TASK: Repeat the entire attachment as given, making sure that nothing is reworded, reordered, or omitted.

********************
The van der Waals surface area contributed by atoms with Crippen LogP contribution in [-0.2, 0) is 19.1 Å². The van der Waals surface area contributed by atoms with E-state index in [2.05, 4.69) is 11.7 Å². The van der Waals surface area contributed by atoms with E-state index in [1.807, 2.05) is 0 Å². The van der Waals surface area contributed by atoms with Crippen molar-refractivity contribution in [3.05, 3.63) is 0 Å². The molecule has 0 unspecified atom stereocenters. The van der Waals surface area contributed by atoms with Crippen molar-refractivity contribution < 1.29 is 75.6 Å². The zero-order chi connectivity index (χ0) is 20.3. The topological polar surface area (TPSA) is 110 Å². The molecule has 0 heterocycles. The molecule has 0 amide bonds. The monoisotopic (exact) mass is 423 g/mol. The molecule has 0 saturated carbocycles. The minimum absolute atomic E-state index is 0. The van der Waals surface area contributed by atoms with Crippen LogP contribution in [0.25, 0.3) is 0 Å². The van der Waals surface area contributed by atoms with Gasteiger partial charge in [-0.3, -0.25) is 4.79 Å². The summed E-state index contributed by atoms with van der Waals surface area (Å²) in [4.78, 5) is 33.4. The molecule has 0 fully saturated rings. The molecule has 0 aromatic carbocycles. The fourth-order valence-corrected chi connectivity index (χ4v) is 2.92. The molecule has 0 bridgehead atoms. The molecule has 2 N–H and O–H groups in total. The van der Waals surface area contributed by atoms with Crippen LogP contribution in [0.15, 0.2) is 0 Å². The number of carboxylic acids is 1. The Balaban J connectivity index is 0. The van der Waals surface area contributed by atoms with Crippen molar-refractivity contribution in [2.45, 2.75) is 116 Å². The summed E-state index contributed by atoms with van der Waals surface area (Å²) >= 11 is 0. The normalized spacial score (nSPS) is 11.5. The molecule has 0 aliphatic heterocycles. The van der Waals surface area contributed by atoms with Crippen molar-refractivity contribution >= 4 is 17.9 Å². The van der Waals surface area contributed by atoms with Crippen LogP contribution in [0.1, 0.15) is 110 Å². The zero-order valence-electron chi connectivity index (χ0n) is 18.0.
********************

The van der Waals surface area contributed by atoms with Crippen LogP contribution in [-0.2, 0) is 19.1 Å². The van der Waals surface area contributed by atoms with E-state index in [2.05, 4.69) is 11.7 Å². The van der Waals surface area contributed by atoms with E-state index in [1.807, 2.05) is 0 Å². The van der Waals surface area contributed by atoms with Crippen molar-refractivity contribution in [3.05, 3.63) is 0 Å². The molecule has 0 unspecified atom stereocenters. The van der Waals surface area contributed by atoms with Crippen molar-refractivity contribution < 1.29 is 75.6 Å². The zero-order chi connectivity index (χ0) is 20.3. The topological polar surface area (TPSA) is 110 Å². The molecule has 0 heterocycles. The molecule has 0 amide bonds. The monoisotopic (exact) mass is 423 g/mol. The molecule has 0 saturated carbocycles. The minimum absolute atomic E-state index is 0. The van der Waals surface area contributed by atoms with Crippen LogP contribution in [0.25, 0.3) is 0 Å². The van der Waals surface area contributed by atoms with Gasteiger partial charge in [-0.3, -0.25) is 4.79 Å². The summed E-state index contributed by atoms with van der Waals surface area (Å²) in [4.78, 5) is 33.4. The molecule has 0 fully saturated rings. The molecule has 0 aromatic carbocycles. The fourth-order valence-corrected chi connectivity index (χ4v) is 2.92. The molecule has 0 bridgehead atoms. The molecule has 2 N–H and O–H groups in total. The van der Waals surface area contributed by atoms with Crippen LogP contribution in [0.15, 0.2) is 0 Å². The number of carboxylic acids is 1. The Balaban J connectivity index is 0. The van der Waals surface area contributed by atoms with Crippen molar-refractivity contribution in [2.45, 2.75) is 116 Å². The summed E-state index contributed by atoms with van der Waals surface area (Å²) >= 11 is 0. The normalized spacial score (nSPS) is 11.5. The molecule has 0 aliphatic heterocycles. The van der Waals surface area contributed by atoms with Crippen molar-refractivity contribution >= 4 is 17.9 Å². The van der Waals surface area contributed by atoms with Crippen LogP contribution in [0.1, 0.15) is 110 Å². The zero-order valence-electron chi connectivity index (χ0n) is 18.0.